Changing the way your mind works
It’s a terrible feeling, trying to go to sleep, only to find that your mind can’t stop thinking about the Super Mario levels you’ve been playing on your phone all day. You see the blocks, the turtles and the coins, and cannot empty your mind. You regret wasting your time on that stupid game.
Cheer up! It turns out that this annoying phenomenon might be able to teach us something about developing a healthier mindset.
Pathways of the Mind
This video game symptom has some cousins. Stare at a bright light for too long, and you can see even when your eyes are closed. Listen to a song one too many times, and it will not leave your head.
While these all seem negative or meaningless at best, think of this: the effects of repetition are at work in many other parts of your life. In fact, over the course of your life, the way you think about things, your perspective on the world and life, has solidified because you’ve thought along the same lines for so long.
The problem is, many of us have unknowingly sunk into negative thought patterns over the years, and when the lights go out, it’s all we see. For example, some have repeatedly thought negatively about their figure, their career, or their relationships.
- “I don’t like the way I look.”
- “I just don’t think I’ll make it in another career.”
- “I’m not naturally a considerate person.”
- “I’m not satisfied by my life.”
These destructive attitudes are like the video game hangover, but exponentially worse. The problem evolves until it’s not just certain things we have a negative attitude about, but life in general. We begin to see ourselves and life through a darkened lens.
Can we actually change how we see the world?
One Harvard psychologist famously said that by the age 30, “the character has set like plaster.” While our neural pathways do become solidified over time, modern research shows that we can indeed create new patterns of thought.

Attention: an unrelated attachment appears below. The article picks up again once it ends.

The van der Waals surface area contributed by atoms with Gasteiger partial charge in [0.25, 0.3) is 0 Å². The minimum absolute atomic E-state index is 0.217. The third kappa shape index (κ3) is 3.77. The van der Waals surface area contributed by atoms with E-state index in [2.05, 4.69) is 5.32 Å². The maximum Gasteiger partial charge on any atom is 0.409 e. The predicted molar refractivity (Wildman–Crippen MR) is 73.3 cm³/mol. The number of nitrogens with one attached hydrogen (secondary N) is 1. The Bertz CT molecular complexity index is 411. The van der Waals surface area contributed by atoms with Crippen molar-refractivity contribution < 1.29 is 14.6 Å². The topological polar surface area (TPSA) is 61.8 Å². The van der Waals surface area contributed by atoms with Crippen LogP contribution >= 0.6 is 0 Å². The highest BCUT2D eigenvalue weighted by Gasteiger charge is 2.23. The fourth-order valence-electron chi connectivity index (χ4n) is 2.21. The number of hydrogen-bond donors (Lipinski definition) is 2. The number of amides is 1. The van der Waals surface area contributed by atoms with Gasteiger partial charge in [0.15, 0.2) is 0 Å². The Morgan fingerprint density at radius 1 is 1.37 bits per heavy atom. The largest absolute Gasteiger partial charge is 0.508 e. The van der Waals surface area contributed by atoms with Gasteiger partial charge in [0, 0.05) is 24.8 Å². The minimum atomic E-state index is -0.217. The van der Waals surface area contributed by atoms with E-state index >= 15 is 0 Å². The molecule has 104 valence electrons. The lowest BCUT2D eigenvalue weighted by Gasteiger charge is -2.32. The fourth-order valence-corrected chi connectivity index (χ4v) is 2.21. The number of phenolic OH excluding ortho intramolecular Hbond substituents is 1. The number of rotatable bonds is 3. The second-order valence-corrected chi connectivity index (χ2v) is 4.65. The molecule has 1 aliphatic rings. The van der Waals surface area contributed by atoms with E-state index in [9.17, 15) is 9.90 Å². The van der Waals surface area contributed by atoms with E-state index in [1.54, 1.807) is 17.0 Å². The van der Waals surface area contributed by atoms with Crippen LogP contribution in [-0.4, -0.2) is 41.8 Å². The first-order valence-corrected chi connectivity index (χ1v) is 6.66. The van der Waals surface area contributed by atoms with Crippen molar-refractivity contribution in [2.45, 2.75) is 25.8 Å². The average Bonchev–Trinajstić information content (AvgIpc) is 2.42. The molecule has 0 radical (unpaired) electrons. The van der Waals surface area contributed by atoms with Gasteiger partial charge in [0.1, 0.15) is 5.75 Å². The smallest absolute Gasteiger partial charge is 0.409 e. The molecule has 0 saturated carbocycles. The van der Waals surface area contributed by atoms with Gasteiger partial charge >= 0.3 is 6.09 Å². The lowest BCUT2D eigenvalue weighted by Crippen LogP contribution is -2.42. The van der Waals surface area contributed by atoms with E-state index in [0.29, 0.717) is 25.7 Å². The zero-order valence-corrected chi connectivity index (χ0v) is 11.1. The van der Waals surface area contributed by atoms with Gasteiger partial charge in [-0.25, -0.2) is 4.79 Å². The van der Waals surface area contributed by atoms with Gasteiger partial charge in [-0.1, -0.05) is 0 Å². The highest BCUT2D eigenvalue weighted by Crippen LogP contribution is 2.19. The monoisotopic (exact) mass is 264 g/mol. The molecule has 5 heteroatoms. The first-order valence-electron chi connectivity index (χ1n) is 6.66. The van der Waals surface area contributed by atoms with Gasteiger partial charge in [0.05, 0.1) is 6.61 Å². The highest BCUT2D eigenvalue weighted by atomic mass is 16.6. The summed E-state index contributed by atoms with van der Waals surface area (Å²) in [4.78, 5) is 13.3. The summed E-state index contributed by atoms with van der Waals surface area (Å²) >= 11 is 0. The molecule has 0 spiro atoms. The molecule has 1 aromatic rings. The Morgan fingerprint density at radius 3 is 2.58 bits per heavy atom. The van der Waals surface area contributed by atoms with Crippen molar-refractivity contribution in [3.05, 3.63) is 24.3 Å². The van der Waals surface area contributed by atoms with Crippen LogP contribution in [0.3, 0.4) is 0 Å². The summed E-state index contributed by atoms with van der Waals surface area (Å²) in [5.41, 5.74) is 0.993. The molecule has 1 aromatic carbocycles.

This takes work, however. You’ll have to start using your brain in ways that you’re unused to. You’re trying to form new neural pathways, and that can take time. Like learning a new language or a musical instrument, developing a new mindset takes a dedicated effort, time, and patience.
“The Tetris Effect” refers to a study done by Harvard psychologists where they had a group of people play Tetris for many hours over a three day period. Five of the participants suffered from amnesia. As researchers surveyed participants, they found that even the amnesia patients saw spinning blocks in their minds while trying to go to sleep, even though they didn’t remember playing the game.
The point is, what we spend a lot of time thinking about profoundly affects our brain. Repetition is essential to developing a new mindset. Like the Tetris players in the study who played over and over again, you’ll need to do things again and again until new neural pathways are formed, and you begin to think differently without effort.
Here are some things that you might need to start doing:
- List three things you are grateful for every day.
- Praise those around you three times a day.
- List three achievements of your week, every week for a month.
As you exert mental effort toward these new activities, your brain begins to rewire. Eventually, you’ll start to do these things without any mental decision or effort. It will become who you are, to think about life in terms of positive attributes and achievements.